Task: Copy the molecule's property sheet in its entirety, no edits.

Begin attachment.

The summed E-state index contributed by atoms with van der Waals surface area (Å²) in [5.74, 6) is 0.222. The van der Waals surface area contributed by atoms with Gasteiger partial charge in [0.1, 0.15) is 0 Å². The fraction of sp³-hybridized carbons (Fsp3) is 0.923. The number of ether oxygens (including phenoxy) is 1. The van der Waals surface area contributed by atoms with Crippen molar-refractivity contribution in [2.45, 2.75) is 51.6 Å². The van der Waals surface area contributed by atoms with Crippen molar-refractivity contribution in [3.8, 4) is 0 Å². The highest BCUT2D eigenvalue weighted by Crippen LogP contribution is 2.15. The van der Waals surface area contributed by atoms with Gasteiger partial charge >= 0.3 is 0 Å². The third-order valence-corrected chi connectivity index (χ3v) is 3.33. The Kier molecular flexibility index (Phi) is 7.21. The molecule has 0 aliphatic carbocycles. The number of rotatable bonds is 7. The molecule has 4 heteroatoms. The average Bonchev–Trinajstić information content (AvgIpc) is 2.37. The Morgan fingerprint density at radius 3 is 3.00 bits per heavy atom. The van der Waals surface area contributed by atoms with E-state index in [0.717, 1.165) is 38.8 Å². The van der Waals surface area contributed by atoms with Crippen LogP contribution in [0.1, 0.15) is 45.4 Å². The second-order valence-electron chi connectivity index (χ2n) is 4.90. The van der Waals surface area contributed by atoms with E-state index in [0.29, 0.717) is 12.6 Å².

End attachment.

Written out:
The summed E-state index contributed by atoms with van der Waals surface area (Å²) in [5.74, 6) is 0.222. The van der Waals surface area contributed by atoms with Gasteiger partial charge in [0.1, 0.15) is 0 Å². The fraction of sp³-hybridized carbons (Fsp3) is 0.923. The number of ether oxygens (including phenoxy) is 1. The van der Waals surface area contributed by atoms with Crippen molar-refractivity contribution in [2.45, 2.75) is 51.6 Å². The van der Waals surface area contributed by atoms with Crippen molar-refractivity contribution in [3.8, 4) is 0 Å². The highest BCUT2D eigenvalue weighted by Crippen LogP contribution is 2.15. The van der Waals surface area contributed by atoms with Gasteiger partial charge >= 0.3 is 0 Å². The third-order valence-corrected chi connectivity index (χ3v) is 3.33. The Kier molecular flexibility index (Phi) is 7.21. The molecule has 0 aliphatic carbocycles. The number of rotatable bonds is 7. The molecule has 4 heteroatoms. The average Bonchev–Trinajstić information content (AvgIpc) is 2.37. The Morgan fingerprint density at radius 3 is 3.00 bits per heavy atom. The van der Waals surface area contributed by atoms with E-state index in [0.717, 1.165) is 38.8 Å². The van der Waals surface area contributed by atoms with Crippen LogP contribution in [0.1, 0.15) is 45.4 Å². The second-order valence-electron chi connectivity index (χ2n) is 4.90. The van der Waals surface area contributed by atoms with E-state index in [0.29, 0.717) is 12.6 Å².